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Published December 1994 | metadata_only
Journal Article

Wittgenstein on private language: Exorcising the ghost from the machine


[Introduction] Wittgenstein writes in the preface of his Philosophical Investigations: "I should not like my writing to spare other people the trouble of thinking. But, if possible, to stimulate someone to thoughts of his own" (p. vi). If this is indeed the goal of the Philosophical Investigations, then few sections can claim more success than those that constitute the so-called private language argument. This argument has received a great deal of attention over the three and a half decades since its publication; the number and diversity of interpretations to be found in the secondary literature are daunting. Yet the enigmatic private language argument has defied definitive interpretation, and remains a focus of philosophical debate. To develop a new interpretation of the argument is no small task; I hope, however, to make it a smaller one by restricting my goals in a number of respects. Rather than starting from scratch, I will stand upon the shoulders of giants, drawing heavily upon the interpretations of Saul Kripke and Crispin Wright. My strategy will be to show that on both of these accounts, the argument - or rather, the conclusion - attributed to Wittgenstein is too weak to undermine the possibility of private language. Nonetheless, an adequate interpretation can be developed by preserving the appropriate features of each account. The disagreements over the private language argument have included such fundamental points of controversy as the location of the private language argument within the Philosophical Investigations. Traditionally, the private language argument is taken to be found in the paragraphs following §243, coming to a climax in §§258-260. By contrast, Kripke - and, for very different reasons, McDowell - has taken the heart of the private language argument to be found in the paragraphs preceding §201. According to Kripke, the impossibility of a private language follows as a simple corollary of the arguments concerning rule-following contained in these earlier passages. The paragraphs following §243, be concludes, simply rehearse an already familiar line of argument. There is, however, one source of general agreement: §§258-260 present an argument to the effect that in an attempt to identify private sensations, there is no distinction to be found between an identification's seeming to be right, and its being right.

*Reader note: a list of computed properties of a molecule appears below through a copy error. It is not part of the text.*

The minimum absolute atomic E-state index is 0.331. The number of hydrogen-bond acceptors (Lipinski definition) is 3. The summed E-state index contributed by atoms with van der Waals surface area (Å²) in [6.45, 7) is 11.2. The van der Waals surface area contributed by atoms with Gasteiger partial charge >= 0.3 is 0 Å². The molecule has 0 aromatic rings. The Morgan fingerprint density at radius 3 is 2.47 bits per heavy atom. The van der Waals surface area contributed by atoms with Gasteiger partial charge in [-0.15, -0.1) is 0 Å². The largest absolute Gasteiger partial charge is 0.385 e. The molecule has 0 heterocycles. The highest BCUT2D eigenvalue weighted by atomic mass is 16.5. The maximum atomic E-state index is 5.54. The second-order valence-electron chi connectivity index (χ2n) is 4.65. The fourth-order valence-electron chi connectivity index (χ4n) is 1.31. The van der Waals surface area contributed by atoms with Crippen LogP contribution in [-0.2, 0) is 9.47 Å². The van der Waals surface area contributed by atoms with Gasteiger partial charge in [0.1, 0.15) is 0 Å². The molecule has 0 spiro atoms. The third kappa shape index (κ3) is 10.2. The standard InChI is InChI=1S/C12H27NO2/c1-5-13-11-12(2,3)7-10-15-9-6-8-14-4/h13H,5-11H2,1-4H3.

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© 1994 Springer. I would like to thank John McDowell and Derrick Darby for their helpful comments on earlier drafts of this paper.

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August 20, 2023
August 20, 2023